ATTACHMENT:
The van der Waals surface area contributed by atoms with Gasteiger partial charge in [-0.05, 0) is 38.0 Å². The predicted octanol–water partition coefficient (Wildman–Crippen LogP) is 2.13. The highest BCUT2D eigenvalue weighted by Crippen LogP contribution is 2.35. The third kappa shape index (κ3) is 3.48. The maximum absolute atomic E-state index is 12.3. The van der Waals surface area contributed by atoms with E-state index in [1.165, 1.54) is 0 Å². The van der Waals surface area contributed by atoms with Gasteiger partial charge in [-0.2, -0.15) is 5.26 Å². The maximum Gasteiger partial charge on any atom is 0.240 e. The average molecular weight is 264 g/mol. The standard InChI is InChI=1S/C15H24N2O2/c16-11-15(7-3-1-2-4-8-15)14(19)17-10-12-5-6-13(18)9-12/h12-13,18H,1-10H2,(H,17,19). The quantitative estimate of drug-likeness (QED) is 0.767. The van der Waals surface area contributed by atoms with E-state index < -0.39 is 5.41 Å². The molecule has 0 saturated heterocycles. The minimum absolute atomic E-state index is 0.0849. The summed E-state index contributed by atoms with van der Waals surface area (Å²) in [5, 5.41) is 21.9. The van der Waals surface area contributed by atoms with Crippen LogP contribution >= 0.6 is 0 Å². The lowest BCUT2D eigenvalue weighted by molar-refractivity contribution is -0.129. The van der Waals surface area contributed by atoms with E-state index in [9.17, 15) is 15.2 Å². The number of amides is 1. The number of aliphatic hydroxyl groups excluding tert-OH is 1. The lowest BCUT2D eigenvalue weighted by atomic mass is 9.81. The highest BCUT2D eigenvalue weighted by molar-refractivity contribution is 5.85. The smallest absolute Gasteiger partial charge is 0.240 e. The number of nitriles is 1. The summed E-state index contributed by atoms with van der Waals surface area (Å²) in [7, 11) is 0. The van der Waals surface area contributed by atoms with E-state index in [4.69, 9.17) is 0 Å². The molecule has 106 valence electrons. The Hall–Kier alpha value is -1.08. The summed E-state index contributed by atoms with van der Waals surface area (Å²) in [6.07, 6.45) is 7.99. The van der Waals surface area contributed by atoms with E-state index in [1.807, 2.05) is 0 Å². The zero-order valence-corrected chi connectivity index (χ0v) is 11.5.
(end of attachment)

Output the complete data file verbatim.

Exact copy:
The van der Waals surface area contributed by atoms with Gasteiger partial charge in [-0.05, 0) is 38.0 Å². The predicted octanol–water partition coefficient (Wildman–Crippen LogP) is 2.13. The highest BCUT2D eigenvalue weighted by Crippen LogP contribution is 2.35. The third kappa shape index (κ3) is 3.48. The maximum absolute atomic E-state index is 12.3. The van der Waals surface area contributed by atoms with E-state index in [1.165, 1.54) is 0 Å². The van der Waals surface area contributed by atoms with Gasteiger partial charge in [-0.2, -0.15) is 5.26 Å². The maximum Gasteiger partial charge on any atom is 0.240 e. The average molecular weight is 264 g/mol. The standard InChI is InChI=1S/C15H24N2O2/c16-11-15(7-3-1-2-4-8-15)14(19)17-10-12-5-6-13(18)9-12/h12-13,18H,1-10H2,(H,17,19). The quantitative estimate of drug-likeness (QED) is 0.767. The van der Waals surface area contributed by atoms with E-state index < -0.39 is 5.41 Å². The molecule has 0 saturated heterocycles. The minimum absolute atomic E-state index is 0.0849. The summed E-state index contributed by atoms with van der Waals surface area (Å²) in [5, 5.41) is 21.9. The van der Waals surface area contributed by atoms with Crippen LogP contribution >= 0.6 is 0 Å². The lowest BCUT2D eigenvalue weighted by molar-refractivity contribution is -0.129. The van der Waals surface area contributed by atoms with E-state index in [9.17, 15) is 15.2 Å². The number of amides is 1. The number of aliphatic hydroxyl groups excluding tert-OH is 1. The lowest BCUT2D eigenvalue weighted by atomic mass is 9.81. The highest BCUT2D eigenvalue weighted by molar-refractivity contribution is 5.85. The smallest absolute Gasteiger partial charge is 0.240 e. The number of nitriles is 1. The summed E-state index contributed by atoms with van der Waals surface area (Å²) in [7, 11) is 0. The van der Waals surface area contributed by atoms with E-state index in [4.69, 9.17) is 0 Å². The molecule has 106 valence electrons. The Hall–Kier alpha value is -1.08. The summed E-state index contributed by atoms with van der Waals surface area (Å²) in [6.07, 6.45) is 7.99. The van der Waals surface area contributed by atoms with E-state index in [1.807, 2.05) is 0 Å². The zero-order valence-corrected chi connectivity index (χ0v) is 11.5.